seeing that many in a row at one time had the effect (on at least reader) of being a list of rules instead of ways to love the Lord and your neighbor with all your heart. The A to Z blog challenge draws readers from every belief system, and I don't want my blog to be a wall. I'd rather it be a stream.

There is a sixth idea in my head: Instead of blogging for 26 days in April, I would not blog for 26 days. That would be a greater challenge to me. Besides, we are planning a trip in April to visit my brother-in-law in Ohio during our Easter/spring break. If I did the challenge, I would have to write and schedule the posts ahead of time. That's not really "blogging daily," but the rules don't state you can't schedule posts ahead, and many people do out of necessity or fear of forgetting or pure eagerness or for carpe diem.

Still thinking. So many people have influenced my life that I would like to pay tribute to. So many stories haven't been told. Or maybe they have. This post is, after all, #1509 for me!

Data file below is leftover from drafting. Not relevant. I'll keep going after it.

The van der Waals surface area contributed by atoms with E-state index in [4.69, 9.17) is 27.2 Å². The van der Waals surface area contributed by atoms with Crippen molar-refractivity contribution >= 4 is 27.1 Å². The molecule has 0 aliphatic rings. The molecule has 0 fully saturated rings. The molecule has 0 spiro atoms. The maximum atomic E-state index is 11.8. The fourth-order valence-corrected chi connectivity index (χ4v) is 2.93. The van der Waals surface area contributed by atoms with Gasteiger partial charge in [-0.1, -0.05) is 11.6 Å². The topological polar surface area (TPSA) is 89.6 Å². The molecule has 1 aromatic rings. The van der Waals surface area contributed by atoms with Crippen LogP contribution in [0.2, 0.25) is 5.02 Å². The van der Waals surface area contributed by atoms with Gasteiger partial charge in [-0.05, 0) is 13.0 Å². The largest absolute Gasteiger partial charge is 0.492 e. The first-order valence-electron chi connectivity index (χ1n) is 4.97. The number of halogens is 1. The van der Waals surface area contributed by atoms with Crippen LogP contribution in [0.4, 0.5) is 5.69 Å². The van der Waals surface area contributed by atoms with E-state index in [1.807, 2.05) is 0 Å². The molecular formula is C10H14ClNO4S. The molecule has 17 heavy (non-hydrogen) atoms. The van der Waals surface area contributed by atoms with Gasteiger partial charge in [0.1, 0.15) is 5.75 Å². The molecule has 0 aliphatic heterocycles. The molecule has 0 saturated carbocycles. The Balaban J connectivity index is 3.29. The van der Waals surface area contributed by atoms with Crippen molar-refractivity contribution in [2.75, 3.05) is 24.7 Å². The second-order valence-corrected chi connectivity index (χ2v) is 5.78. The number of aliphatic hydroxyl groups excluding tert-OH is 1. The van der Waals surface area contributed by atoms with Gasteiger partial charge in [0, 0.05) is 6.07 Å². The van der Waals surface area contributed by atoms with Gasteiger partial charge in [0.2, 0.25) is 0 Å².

To blog or not to blog in April? To take the A to Z Challenge and write, write, write this next month, or challenge myself in other areas--home management, exercise, reading, creating, and save four days in April for self-expression in blogland?

Thursday, March 29, 2012

Delphic Sibyl

A few weeks ago I taught a bit about Renaissance art. Michelangelo's painting on the ceiling of the Sistine Chapel was a main focus since we had to move along at quite a clip to keep up with their fast-paced history studies. Among the many figures the artist painted were several Delphic sibyls (Greek prophetesses). The students were to draw this particular one, and I modeled it.

Now, folks, please know, I am not a trained artist and have never had an art lesson per se, so this drawing leaves MUCH to be desired. I do not claim to have talent, only desire and determination to become better. I would really appreciate critiques from those of you who are much farther along the road in drawing. Please give me some pointers for improvements.

I am embarrassed about her lips. Try as I may, I couldn't erase that extra shading in the middle, so it looks like she has a duet of cold sores. Poor gal. I also know that several other things are not quite right, such as her eyes, nose, cheeks, and arms. Goodness, it looks like she swallowed canteloupes that got stuck in her biceps.